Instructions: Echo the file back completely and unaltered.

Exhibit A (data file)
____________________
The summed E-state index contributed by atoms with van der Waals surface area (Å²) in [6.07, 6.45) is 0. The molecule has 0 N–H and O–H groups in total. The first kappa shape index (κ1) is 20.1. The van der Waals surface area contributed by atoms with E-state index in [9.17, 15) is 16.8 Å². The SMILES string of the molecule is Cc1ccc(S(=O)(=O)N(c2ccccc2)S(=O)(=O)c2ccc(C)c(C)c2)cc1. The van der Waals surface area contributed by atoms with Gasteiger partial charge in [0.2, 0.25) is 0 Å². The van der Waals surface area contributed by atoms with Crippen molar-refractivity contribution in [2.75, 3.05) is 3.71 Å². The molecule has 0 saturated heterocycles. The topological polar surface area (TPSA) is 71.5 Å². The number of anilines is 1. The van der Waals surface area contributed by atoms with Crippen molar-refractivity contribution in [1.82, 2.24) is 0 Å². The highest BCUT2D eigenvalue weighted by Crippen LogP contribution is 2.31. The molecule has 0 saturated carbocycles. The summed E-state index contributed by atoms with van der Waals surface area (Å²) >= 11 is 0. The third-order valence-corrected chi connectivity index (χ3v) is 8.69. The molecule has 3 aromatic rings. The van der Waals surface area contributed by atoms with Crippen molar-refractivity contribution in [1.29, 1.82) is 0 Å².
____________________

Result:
The summed E-state index contributed by atoms with van der Waals surface area (Å²) in [6.07, 6.45) is 0. The molecule has 0 N–H and O–H groups in total. The first kappa shape index (κ1) is 20.1. The van der Waals surface area contributed by atoms with E-state index in [9.17, 15) is 16.8 Å². The SMILES string of the molecule is Cc1ccc(S(=O)(=O)N(c2ccccc2)S(=O)(=O)c2ccc(C)c(C)c2)cc1. The van der Waals surface area contributed by atoms with Gasteiger partial charge in [0.2, 0.25) is 0 Å². The van der Waals surface area contributed by atoms with Crippen molar-refractivity contribution in [2.75, 3.05) is 3.71 Å². The molecule has 0 saturated heterocycles. The topological polar surface area (TPSA) is 71.5 Å². The number of anilines is 1. The van der Waals surface area contributed by atoms with Crippen molar-refractivity contribution in [1.82, 2.24) is 0 Å². The highest BCUT2D eigenvalue weighted by Crippen LogP contribution is 2.31. The molecule has 0 saturated carbocycles. The summed E-state index contributed by atoms with van der Waals surface area (Å²) >= 11 is 0. The third-order valence-corrected chi connectivity index (χ3v) is 8.69. The molecule has 3 aromatic rings. The van der Waals surface area contributed by atoms with Crippen molar-refractivity contribution in [1.29, 1.82) is 0 Å².